Pit stops are important

Success on an NTT INDYCAR SERIES racetrack is the combination of hard work and dedication of the many crew members back in the shops and on pit road, where a high-speed ballet sets pit crew members and their tools of the trade against the stopwatch.

A pit crew that can change four Firestone Firehawk tires, fill the car with 18 gallons of Speedway E85 fuel and make adjustments to the front and rear wings in the shortest amount of time can be the difference between victory and defeat.

Longtime NTT INDYCAR SERIES partner Firestone recognizes that, which is why the best teams on pit road are contending for the Firestone Pit Stop Performance Award.

The top-three teams with the most cumulative Pit Stop Performance Award points in the 2020 season will split a $150,000 purse at the season-ending championship celebration.

The first-place team will collect $75,000. Second place is worth $50,000 and third place will earn $25,000.

“For Firestone, it’s really an honor to sponsor this and recognize the pit crews,” said Lisa Boggs, Director, Bridgestone Americas, Motorsports. “Their dedication, their work, their passion is not surpassed by anybody in the paddock. They are the first ones at the track in the morning and the last ones to leave at night. Nothing happens without them and their dedication.”

Firestone works closely with each team including preparation of the Firehawk tires for the race. Firestone wanted to recognize the importance of each team’s pit crew and how races are often won and lost in the pits.

Although it’s the first year to have the Firestone Pit Stop Performance Award as a season-long contest, it’s not the first year of the program.

Firestone, the official tire supplier for the NTT INDYCAR SERIES, began recognizing pit crews in 2014 by honoring the pit crew that had the least amount of accumulated time in the pits and finished at least 95 percent of the scheduled laps each race weekend with $10,000.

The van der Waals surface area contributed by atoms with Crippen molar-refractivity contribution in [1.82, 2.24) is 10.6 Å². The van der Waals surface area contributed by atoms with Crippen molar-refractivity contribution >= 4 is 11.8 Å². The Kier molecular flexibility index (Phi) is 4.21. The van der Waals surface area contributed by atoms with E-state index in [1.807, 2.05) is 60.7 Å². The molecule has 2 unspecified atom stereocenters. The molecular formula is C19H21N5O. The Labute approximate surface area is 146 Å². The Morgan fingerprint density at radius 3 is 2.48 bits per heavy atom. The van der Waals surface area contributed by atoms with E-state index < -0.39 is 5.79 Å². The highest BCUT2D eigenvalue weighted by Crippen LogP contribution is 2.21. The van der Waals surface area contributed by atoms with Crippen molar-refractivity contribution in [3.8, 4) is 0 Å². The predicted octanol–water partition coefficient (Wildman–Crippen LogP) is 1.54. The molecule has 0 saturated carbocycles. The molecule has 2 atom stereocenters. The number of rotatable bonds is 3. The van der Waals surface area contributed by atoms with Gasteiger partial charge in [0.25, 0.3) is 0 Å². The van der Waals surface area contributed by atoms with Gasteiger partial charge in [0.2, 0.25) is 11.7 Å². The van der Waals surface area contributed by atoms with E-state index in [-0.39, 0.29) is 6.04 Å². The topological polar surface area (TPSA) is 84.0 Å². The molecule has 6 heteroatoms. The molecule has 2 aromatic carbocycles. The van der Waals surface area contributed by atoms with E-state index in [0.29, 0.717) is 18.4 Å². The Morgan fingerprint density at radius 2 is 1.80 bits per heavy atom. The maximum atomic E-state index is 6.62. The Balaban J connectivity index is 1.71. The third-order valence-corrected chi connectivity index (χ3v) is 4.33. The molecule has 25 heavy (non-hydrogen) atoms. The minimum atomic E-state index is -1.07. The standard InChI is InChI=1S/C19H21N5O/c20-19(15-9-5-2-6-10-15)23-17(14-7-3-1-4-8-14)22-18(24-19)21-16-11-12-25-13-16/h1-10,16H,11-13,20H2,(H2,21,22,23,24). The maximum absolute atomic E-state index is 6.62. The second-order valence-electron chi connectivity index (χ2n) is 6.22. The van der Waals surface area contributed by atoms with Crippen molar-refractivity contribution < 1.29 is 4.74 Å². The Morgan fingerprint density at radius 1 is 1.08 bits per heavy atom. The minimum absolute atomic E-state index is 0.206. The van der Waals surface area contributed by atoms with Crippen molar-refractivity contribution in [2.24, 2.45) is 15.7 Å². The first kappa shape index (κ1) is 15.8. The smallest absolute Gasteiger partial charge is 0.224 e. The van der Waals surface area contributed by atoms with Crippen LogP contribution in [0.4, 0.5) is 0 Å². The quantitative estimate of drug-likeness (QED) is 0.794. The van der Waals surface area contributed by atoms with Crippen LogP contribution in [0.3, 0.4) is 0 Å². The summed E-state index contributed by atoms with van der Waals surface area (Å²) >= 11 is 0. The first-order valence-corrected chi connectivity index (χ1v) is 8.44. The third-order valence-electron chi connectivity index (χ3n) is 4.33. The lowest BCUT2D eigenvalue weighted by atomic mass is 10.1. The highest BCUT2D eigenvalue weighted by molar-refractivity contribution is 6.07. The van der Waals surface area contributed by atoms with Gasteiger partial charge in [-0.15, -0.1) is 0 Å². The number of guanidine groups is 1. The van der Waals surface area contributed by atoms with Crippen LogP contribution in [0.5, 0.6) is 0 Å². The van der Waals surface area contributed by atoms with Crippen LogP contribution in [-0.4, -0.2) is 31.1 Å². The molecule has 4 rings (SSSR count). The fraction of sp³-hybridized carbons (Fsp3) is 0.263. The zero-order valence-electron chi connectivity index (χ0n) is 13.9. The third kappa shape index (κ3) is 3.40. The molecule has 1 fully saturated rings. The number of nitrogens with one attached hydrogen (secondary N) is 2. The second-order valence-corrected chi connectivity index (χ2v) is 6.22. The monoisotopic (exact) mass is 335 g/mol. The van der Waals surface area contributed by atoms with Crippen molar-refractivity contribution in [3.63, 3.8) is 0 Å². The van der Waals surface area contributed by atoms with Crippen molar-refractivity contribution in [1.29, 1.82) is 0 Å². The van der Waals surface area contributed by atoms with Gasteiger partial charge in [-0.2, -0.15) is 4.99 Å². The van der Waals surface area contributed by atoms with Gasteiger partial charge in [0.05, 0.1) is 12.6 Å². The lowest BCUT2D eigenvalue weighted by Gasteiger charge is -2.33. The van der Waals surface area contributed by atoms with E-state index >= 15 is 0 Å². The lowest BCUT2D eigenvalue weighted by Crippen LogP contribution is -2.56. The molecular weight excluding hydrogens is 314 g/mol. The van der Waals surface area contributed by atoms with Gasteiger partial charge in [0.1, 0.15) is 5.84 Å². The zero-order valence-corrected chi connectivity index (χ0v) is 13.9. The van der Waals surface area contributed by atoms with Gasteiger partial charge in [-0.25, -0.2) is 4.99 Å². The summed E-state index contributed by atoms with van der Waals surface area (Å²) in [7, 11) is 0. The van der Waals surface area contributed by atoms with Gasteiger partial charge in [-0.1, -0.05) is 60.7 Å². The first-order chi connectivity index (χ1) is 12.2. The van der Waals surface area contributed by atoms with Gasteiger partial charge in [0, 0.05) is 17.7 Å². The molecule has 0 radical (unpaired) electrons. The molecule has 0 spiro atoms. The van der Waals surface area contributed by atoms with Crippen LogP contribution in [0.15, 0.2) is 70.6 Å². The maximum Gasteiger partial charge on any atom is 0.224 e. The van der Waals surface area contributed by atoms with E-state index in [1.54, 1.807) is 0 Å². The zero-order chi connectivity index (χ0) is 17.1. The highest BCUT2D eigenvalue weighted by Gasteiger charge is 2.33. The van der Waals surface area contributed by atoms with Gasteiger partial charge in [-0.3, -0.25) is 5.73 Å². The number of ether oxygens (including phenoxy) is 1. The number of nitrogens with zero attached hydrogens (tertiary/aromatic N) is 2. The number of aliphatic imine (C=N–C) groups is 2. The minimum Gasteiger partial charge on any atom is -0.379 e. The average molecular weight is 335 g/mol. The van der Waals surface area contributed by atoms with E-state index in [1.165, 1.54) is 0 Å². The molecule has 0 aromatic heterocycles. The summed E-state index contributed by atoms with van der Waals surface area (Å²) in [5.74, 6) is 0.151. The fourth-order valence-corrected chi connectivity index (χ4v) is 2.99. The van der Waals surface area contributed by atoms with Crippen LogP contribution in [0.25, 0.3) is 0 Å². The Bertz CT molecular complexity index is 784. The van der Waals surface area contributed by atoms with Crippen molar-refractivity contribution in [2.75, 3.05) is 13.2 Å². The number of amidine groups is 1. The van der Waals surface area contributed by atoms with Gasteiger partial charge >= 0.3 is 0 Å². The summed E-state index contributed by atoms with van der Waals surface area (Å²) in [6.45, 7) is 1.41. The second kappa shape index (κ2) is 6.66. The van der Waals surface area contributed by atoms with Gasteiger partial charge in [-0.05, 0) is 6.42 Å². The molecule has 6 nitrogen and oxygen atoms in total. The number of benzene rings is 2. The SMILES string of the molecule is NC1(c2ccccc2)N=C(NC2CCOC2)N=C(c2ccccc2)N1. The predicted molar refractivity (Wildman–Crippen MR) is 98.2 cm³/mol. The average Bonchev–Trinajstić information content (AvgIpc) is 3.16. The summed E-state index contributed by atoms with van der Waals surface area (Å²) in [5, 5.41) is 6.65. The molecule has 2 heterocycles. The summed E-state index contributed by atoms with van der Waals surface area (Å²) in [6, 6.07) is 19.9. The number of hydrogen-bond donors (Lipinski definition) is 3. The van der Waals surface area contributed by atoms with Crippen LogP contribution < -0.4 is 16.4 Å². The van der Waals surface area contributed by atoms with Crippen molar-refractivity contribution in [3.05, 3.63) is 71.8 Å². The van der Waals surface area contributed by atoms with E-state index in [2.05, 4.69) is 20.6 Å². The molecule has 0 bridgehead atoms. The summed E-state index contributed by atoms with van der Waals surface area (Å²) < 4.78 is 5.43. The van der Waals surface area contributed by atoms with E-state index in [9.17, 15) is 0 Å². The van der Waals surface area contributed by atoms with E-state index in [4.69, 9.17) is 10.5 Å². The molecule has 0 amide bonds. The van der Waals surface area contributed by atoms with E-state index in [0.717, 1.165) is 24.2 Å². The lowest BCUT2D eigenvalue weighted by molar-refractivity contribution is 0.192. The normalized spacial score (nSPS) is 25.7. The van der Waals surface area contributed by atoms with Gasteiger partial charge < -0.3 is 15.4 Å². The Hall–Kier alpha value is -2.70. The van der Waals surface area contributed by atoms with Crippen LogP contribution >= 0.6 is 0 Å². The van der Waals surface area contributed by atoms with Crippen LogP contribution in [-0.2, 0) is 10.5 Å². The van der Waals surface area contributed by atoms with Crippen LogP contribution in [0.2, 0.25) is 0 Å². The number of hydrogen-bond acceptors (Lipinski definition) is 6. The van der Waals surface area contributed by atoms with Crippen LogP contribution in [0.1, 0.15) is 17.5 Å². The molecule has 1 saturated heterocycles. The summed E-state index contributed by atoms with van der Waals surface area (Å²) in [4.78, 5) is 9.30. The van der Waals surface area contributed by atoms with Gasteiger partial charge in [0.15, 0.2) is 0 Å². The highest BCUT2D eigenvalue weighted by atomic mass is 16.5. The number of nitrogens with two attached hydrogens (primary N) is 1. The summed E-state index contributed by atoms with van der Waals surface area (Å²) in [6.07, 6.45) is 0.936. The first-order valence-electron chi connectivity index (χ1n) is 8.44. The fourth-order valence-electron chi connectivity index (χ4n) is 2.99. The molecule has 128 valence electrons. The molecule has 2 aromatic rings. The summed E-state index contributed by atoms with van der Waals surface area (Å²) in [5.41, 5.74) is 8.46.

“We’re trying something new in 2020, a season-long accumulative award that mirrors what the points of the race are,” Boggs explained. “We decided to evolve it and look at season-long performance.

“It recognizes season-long consistency and performance.”

After 11 of 14 races this season, Josef Newgarden’s No. 1 Chevrolet crew at Team Penske leads the standings. NTT INDYCAR SERIES points leader Scott Dixon’s No. 9 PNC Bank Honda crew at Chip Ganassi Racing is second. Will Power’s No. 12 Verizon Chevrolet team at Team Penske is third followed by Alexander Rossi’s No. 27 NAPA Honda crew at Andretti Autosport. Pato O’Ward’s No. 5 Chevrolet team at Arrow McLaren SP is fifth.

“This year has been hard on everybody, but it has taken a toll on what is required of the pit crews, which was difficult to begin with,” Boggs explained. “You have doubleheaders, quick-turnarounds and short weekends. The pit crews upped their games and it’s amazing.

“It’s nice this year that we have a season-long award, we can follow it all the way through and then recognize the top three crews at the end of the year.

“The focus is on them. It’s a great fit for the brand and something we are really proud to do. We’re proud of being part of the INDYCAR family and doing what we can to support everyone in the paddock. That is what this award is about.”

Making Up Time on Pit Road

Mike Hull, the managing director of Chip Ganassi Racing, calls race strategy for Dixon’s crew and oversees an impressive pit crew from atop the timing stand.

Because of the competitive nature of the NTT INDYCAR SERIES with teams running incredibly close lap times, it gets more difficult to find a competitive edge. That is why pit stops have become vitally important to the overall outcome of a race.